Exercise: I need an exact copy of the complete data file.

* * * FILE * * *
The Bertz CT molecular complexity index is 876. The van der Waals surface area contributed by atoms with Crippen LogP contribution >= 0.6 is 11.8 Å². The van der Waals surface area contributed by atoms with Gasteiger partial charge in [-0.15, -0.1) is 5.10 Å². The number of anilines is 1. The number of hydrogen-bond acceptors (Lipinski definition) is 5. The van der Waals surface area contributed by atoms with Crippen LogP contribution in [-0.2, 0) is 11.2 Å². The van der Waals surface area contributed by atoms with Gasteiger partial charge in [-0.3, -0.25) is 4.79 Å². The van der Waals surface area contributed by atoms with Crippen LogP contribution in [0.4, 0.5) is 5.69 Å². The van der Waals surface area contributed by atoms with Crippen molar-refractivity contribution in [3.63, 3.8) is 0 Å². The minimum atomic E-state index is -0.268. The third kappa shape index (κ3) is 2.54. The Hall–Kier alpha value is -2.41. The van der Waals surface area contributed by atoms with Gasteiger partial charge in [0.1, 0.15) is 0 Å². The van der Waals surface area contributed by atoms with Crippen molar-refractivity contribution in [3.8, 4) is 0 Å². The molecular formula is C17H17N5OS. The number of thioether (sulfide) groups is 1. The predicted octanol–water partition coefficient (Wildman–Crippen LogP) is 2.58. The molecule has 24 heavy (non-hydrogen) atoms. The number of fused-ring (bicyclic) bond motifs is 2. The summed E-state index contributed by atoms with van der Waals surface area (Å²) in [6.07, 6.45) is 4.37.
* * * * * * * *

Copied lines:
The Bertz CT molecular complexity index is 876. The van der Waals surface area contributed by atoms with Crippen LogP contribution >= 0.6 is 11.8 Å². The van der Waals surface area contributed by atoms with Gasteiger partial charge in [-0.15, -0.1) is 5.10 Å². The number of anilines is 1. The number of hydrogen-bond acceptors (Lipinski definition) is 5. The van der Waals surface area contributed by atoms with Crippen LogP contribution in [-0.2, 0) is 11.2 Å². The van der Waals surface area contributed by atoms with Gasteiger partial charge in [-0.3, -0.25) is 4.79 Å². The van der Waals surface area contributed by atoms with Crippen LogP contribution in [0.4, 0.5) is 5.69 Å². The van der Waals surface area contributed by atoms with Crippen molar-refractivity contribution in [3.63, 3.8) is 0 Å². The minimum atomic E-state index is -0.268. The third kappa shape index (κ3) is 2.54. The Hall–Kier alpha value is -2.41. The van der Waals surface area contributed by atoms with Gasteiger partial charge in [0.1, 0.15) is 0 Å². The van der Waals surface area contributed by atoms with Crippen molar-refractivity contribution in [3.8, 4) is 0 Å². The molecular formula is C17H17N5OS. The number of thioether (sulfide) groups is 1. The predicted octanol–water partition coefficient (Wildman–Crippen LogP) is 2.58. The molecule has 24 heavy (non-hydrogen) atoms. The number of fused-ring (bicyclic) bond motifs is 2. The summed E-state index contributed by atoms with van der Waals surface area (Å²) in [6.07, 6.45) is 4.37.